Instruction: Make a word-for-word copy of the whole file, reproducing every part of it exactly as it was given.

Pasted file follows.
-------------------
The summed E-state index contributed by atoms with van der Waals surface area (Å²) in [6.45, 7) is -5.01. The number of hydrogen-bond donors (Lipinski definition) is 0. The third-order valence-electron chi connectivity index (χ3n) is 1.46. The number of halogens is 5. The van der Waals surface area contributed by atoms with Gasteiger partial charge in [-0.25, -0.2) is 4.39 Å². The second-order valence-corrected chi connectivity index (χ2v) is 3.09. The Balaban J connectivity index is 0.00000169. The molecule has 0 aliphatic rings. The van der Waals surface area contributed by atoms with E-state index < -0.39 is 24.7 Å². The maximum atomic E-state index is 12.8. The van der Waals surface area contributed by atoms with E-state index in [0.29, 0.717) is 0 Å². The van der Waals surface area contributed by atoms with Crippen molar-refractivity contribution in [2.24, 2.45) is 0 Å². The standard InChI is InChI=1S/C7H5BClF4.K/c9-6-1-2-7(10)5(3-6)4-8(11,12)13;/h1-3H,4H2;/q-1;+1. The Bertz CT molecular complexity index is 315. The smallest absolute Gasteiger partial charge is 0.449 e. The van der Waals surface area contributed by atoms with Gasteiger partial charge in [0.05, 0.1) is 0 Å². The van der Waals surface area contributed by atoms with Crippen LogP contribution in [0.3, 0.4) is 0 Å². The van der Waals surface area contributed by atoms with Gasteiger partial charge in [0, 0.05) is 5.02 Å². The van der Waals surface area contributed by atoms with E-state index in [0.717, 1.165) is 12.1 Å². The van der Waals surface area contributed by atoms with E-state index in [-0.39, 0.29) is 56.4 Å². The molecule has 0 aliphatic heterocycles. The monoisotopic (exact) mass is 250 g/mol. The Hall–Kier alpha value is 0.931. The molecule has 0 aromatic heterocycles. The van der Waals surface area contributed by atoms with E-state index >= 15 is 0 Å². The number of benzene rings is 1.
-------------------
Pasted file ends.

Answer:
The summed E-state index contributed by atoms with van der Waals surface area (Å²) in [6.45, 7) is -5.01. The number of hydrogen-bond donors (Lipinski definition) is 0. The third-order valence-electron chi connectivity index (χ3n) is 1.46. The number of halogens is 5. The van der Waals surface area contributed by atoms with Gasteiger partial charge in [-0.25, -0.2) is 4.39 Å². The second-order valence-corrected chi connectivity index (χ2v) is 3.09. The Balaban J connectivity index is 0.00000169. The molecule has 0 aliphatic rings. The van der Waals surface area contributed by atoms with E-state index < -0.39 is 24.7 Å². The maximum atomic E-state index is 12.8. The van der Waals surface area contributed by atoms with E-state index in [0.29, 0.717) is 0 Å². The van der Waals surface area contributed by atoms with Crippen molar-refractivity contribution in [2.24, 2.45) is 0 Å². The standard InChI is InChI=1S/C7H5BClF4.K/c9-6-1-2-7(10)5(3-6)4-8(11,12)13;/h1-3H,4H2;/q-1;+1. The Bertz CT molecular complexity index is 315. The smallest absolute Gasteiger partial charge is 0.449 e. The van der Waals surface area contributed by atoms with Gasteiger partial charge in [0.05, 0.1) is 0 Å². The van der Waals surface area contributed by atoms with Crippen LogP contribution in [0.3, 0.4) is 0 Å². The van der Waals surface area contributed by atoms with Gasteiger partial charge in [0, 0.05) is 5.02 Å². The van der Waals surface area contributed by atoms with E-state index in [0.717, 1.165) is 12.1 Å². The van der Waals surface area contributed by atoms with E-state index in [-0.39, 0.29) is 56.4 Å². The molecule has 0 aliphatic heterocycles. The monoisotopic (exact) mass is 250 g/mol. The Hall–Kier alpha value is 0.931. The molecule has 0 aromatic heterocycles. The van der Waals surface area contributed by atoms with E-state index >= 15 is 0 Å². The number of benzene rings is 1.